(Grandma Bev-Skiing! One of her favorite things that she loved to do.)
I have longed for and begun parts of the healing process to start since the passing of my grandma. Now a year and half later there are days I still cry, laugh, or smile when I think of her or a memory of us doing something together. Nothing can ever replaced her, however the disease that robbed her still haunts me.
Born July 10, 1928 to parents who were wheat farmers, she longed for a life in the city. My grandma was a very different kind of woman. She married as a junior in college, had one son, and quickly decided she didn't want do not be married. This was a first for anyone in her family. Divorce. Her parents almost disowned her over it because back in 1953 you didn't do that. She got her way and moved forward with life. The relationship healed with her parents and she did move forward. She became a secretary to the general in the Army in Washington for 25 years before retiring out and she found love 3 times with marriage.
She also found heart break with her own son. The custody battle between her and my grandfather was long, and went to the supreme court in Washington. In the end she got full custody and my father spent his summers with his father and lived the school year with his mom. She loved and cared for him, but in his adult years he chose drugs and alcohol to deal with his depression and bi-polar disorder. She finally removed him out of her life in 1997.
When I came to know my grandma I was a baby, than a toddler, than a young kid, teenager and a young woman. I came to know her because of her son not playing an active role as a father in my life. He was hooked on heroin and alcohol and she wanted a relationship with the only grandchild she had so she asked my mother if she could care for me each summer while I was out of school as my mother worked 2 jobs to put a roof over our heads to support all of her kids (I came from marriage #2).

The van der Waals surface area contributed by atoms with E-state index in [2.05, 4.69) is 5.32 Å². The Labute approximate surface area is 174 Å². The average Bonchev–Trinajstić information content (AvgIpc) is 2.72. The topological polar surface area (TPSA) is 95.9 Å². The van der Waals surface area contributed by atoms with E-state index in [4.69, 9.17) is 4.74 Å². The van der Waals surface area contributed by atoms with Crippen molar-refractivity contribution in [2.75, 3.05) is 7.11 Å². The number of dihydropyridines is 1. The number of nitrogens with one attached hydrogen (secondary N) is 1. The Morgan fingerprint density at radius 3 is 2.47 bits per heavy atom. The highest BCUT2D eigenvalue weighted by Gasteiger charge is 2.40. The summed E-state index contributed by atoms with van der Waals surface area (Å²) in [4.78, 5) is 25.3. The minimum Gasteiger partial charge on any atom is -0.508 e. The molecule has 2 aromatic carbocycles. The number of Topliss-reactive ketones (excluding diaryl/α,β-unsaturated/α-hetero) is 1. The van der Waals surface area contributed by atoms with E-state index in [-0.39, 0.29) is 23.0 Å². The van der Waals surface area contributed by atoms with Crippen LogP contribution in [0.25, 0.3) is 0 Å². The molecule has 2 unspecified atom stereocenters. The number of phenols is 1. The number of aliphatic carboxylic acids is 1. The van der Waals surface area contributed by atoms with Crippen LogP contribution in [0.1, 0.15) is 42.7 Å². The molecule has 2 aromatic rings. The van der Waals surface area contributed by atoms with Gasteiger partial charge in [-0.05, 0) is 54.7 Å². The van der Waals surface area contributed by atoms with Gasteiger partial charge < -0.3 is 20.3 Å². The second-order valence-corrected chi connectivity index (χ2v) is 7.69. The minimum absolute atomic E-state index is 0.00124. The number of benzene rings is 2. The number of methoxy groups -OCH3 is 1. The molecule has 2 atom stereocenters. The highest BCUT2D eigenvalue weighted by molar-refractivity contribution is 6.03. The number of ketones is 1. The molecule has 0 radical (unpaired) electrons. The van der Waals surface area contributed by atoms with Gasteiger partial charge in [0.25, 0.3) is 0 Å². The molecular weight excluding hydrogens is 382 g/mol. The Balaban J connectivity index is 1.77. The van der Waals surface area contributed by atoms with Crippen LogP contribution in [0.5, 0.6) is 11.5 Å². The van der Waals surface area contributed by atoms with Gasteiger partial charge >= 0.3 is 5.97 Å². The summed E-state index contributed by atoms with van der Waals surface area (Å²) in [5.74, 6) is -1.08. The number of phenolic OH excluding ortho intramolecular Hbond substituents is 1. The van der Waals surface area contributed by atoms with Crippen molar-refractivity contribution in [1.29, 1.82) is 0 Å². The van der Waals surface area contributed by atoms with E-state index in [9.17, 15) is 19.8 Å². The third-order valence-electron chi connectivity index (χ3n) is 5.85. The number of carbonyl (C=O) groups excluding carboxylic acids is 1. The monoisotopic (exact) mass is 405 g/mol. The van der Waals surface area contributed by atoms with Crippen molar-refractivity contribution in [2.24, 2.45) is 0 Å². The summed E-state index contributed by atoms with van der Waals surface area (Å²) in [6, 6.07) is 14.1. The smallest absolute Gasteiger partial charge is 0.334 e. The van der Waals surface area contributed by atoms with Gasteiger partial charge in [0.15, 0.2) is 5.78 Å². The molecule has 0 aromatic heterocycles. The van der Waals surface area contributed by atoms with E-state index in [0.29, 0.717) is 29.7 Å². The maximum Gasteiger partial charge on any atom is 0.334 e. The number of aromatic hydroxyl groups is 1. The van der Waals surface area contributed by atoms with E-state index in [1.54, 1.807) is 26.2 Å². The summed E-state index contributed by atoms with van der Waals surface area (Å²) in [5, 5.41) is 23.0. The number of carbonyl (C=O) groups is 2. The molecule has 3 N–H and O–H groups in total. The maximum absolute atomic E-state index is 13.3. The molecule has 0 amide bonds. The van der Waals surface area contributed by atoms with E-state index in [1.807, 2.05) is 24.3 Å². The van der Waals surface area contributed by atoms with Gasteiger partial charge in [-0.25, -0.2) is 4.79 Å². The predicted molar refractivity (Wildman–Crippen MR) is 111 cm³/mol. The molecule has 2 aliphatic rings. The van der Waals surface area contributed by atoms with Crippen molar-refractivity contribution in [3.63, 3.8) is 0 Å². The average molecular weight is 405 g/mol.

(Doing some school cloths shopping. 1993)
Spending summers with Grandma Bev growing up was magical and special. I was the only grandchild so I got all of her love and attention and also learned of my great-grandparents farming and life. I even helped planned there funerals with her because they didn't pass till I was thirteen. We grew fond of each other. I could call grandma whenever I was back home, and we always picked up where we left off. We never missed a beat. In my young adult years she always asked if I was going to "Stay in Nevada?", and I never really could give her a yes or no answer because I wasn't sure what my future held. She would send me cute cards and emails, and we would talk once a week as I began to work the corporate ladder.
(Great Grandma & Grandpa Orr, Grandma Bev's parents.)
(FYI: Grandma loved to fish!!)
The first time I noticed a change in Grandma Bev I was 24 years old. She had come to watch me in the Nevada Day Parade October 31, 2005, I was the reigning Miss University of Nevada Reno, 2005 and she was a very proud grandma. We would talk, and she would quickly forget what we were talking about or ask me the same questions several times. When I began to dig deeper into what was happening she covered it up. I slowly sat back and watched the next several years unravel into an Alzheimer's nightmare. It all came crashing down right after I had my son May 5, 2010. My grandma had been making two to five phone calls a day to my cell phone. Each time she sounded a little sadder and couldn't form sentences. It was apparent that she wasn't getting all the care she needed from her third husband. I had called several times for welfare checks on the both of them do to age and her progression in the disease. Her husband unfortunately had a lot of health issues and really couldn't provider her the level of care she now needed.
When my son was about four months old I planned a trip to go see grandma, so she could met her great grandson. I was hoping it would cheer her up. I spent several weeks planning out our trip only to have her husband call me and say "Don't bother coming, I put your grandma in a nursing home." My heart broke and I became hysterical and could hardly tell my husband what was going on. My husband and I choose to go up anyways and take our son. He knew how much my grandma had meant to me.